South Pole Diaries 2000/01    

   


Thursday 7th December 2000

From John Storey.....

So what happened to today's diary entry, you ask. Why have John and Paolo failed to submit a report by the midnight deadline for transfer over Intelsat B? Have they lost interest? Do they have nothing to report? Or have they simply become, to use the expression Paolo found in the Dictionary of Australian Slang, a "pack of bludgers"?

Wind generator at Dome CQuite the contrary. Thursday was the big one; the day when we got everything assembled, wrestled the software to the ground, solved a whole bunch of problems we didn't even know we had until today, and crossed off almost all of our "to-do" list. It was a very long day that started at 5:30 am for me and finished at 1:30 am on Friday for Paolo. It began with the Summit instrument poised over the electronics rack on the tines of a remarkably versatile forklift, and finished with the completed instrument sitting on the floor by the doorway, ready for its first foray into the great outdoors.

Along the way we met and overcame a series of unexpected challenges. One difficulty was that the software automatically measures the temperature at 18 points around the instrument once every 60 seconds. When it does so it generates enough interference to---as Paolo put it---bring down a C130 Hercules. That being the case it could probably down a smaller plane, say a Twin Otter, at a range of up to 20 km. That could explain why we haven't seen one for several days. Fortunately Michael Ashley was able to send us a software work-around. We're still measuring the temperature of a 10kg lump of copper every minute, but at least it's not completely trashing our data any more.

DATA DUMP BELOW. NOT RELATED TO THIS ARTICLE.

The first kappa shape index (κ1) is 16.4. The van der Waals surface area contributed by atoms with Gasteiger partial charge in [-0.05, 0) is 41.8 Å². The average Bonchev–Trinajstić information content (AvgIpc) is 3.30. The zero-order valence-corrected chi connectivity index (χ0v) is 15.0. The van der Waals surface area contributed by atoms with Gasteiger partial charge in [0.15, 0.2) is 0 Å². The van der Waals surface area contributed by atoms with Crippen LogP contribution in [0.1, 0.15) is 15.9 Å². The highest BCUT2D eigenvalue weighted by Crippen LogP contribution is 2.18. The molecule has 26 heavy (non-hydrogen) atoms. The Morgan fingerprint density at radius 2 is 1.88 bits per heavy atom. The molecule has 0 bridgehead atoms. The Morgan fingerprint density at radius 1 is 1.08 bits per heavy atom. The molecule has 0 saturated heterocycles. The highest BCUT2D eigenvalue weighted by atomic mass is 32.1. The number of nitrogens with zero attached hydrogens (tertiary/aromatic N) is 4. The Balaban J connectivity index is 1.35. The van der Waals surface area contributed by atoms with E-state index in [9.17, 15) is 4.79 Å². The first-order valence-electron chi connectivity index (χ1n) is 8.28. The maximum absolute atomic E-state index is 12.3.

My relationship with Eric also became a little strained because of a misunderstanding between us over the use of semicolons. (Eric is the fine young program that actually runs Summit. He's a likeable lad, but somewhat pedantic and a little unforgiving.) Anyway, semicolons are not something I normally use much---my writing style being characterised---so I have been told---by excessive---possibly even profligate---use of the m-dash. It turns out that our stepper motor controller is into semicolons, while Eric is not. Sorting this out took a couple of hours.

Paolo set up a blue-foam customising plant at one end of the lab and produced an excellent insulating jacket which will keep Summit warm in temperatures that could later dip to -80C.

At 8 am Friday a bulldozer will come and drag Summit out of the building, ready for first light!

John

 

South Pole Diaries 2001